Staff Publications

Staff Publications

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    'Staff publications' is the digital repository of Wageningen University & Research

    'Staff publications' contains references to publications authored by Wageningen University staff from 1976 onward.

    Publications authored by the staff of the Research Institutes are available from 1995 onwards.

    Full text documents are added when available. The database is updated daily and currently holds about 240,000 items, of which 72,000 in open access.

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Record number 406043
Title Excitation-energy transfer dynamics of higher plant photosystem I light-harvesting complexes
Author(s) Wientjes, E.; Stokkum, I.H.M. van; Amerongen, H. van; Croce, R.
Source Biophysical Journal 100 (2011)5. - ISSN 0006-3495 - p. 1372 - 1380.
DOI https://doi.org/10.1016/j.bpj.2011.01.030
Department(s) Biophysics
Publication type Refereed Article in a scientific journal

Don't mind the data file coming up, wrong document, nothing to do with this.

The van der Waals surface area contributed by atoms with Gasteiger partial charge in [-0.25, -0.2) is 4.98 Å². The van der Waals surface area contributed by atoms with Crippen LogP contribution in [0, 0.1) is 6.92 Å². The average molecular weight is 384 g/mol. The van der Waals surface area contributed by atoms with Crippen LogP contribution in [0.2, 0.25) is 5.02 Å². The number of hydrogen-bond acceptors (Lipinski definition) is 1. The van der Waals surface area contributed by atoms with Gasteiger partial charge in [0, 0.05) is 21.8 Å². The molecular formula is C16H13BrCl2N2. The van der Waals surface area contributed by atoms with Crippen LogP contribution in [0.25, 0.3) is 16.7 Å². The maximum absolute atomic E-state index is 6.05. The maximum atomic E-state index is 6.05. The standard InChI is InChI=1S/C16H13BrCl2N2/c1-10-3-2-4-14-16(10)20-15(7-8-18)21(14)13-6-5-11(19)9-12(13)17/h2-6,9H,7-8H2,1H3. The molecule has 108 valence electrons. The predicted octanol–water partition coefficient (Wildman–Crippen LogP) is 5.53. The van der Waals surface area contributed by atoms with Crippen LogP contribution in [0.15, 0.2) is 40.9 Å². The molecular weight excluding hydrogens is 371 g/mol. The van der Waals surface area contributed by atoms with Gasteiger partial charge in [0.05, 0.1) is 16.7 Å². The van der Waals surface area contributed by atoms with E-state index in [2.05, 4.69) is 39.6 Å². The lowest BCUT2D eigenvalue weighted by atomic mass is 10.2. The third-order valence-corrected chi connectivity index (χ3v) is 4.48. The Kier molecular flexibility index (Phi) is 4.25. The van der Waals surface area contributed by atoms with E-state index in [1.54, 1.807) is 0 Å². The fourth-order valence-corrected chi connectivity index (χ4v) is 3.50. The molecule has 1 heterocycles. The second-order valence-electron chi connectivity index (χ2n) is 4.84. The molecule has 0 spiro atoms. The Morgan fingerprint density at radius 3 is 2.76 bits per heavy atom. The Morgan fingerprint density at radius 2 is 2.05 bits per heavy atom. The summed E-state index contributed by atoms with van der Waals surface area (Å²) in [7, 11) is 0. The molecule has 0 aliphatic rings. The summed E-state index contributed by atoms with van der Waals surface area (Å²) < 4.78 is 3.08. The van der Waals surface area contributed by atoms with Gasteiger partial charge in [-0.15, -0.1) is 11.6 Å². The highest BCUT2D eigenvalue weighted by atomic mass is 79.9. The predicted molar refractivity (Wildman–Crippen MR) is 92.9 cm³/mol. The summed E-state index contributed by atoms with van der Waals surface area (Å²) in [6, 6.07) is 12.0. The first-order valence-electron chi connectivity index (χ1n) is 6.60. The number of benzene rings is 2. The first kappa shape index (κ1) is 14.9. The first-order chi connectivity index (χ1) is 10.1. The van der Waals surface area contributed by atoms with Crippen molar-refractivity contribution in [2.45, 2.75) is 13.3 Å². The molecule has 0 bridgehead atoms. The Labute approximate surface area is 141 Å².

Publication year 2011
Keyword(s) time-resolved fluorescence - pigment-pigment interactions - far-red fluorescence - green plants - angstrom resolution - psi-lhci - antenna complexes - mutation analysis - room-temperature - proteins
Abstract Photosystem I (PSI) plays a major role in the light reactions of photosynthesis. In higher plants, PSI is composed of a core complex and four outer antennas that are assembled as two dimers, Lhca1/4 and Lhca2/3. Time-resolved fluorescence measurements on the isolated dimers show very similar kinetics. The intermonomer transfer processes are resolved using target analysis. They occur at rates similar to those observed in transfer to the PSI core, suggesting competition between the two transfer pathways. It appears that each dimer is adopting various conformations that correspond to different lifetimes and emission spectra. A special feature of the Lhca complexes is the presence of an absorption band at low energy, originating from an excitonic state of a chlorophyll dimer, mixed with a charge-transfer state. These low-energy bands have high oscillator strengths and they are superradiant in both Lhca1/4 and Lhca2/3. This challenges the view that the low-energy charge-transfer state always functions as a quencher in plant Lhc's and it also challenges previous interpretations of PSI kinetics. The very similar properties of the low-energy states of both dimers indicate that the organization of the involved chlorophylls should also be similar, in disagreement with the available structural data
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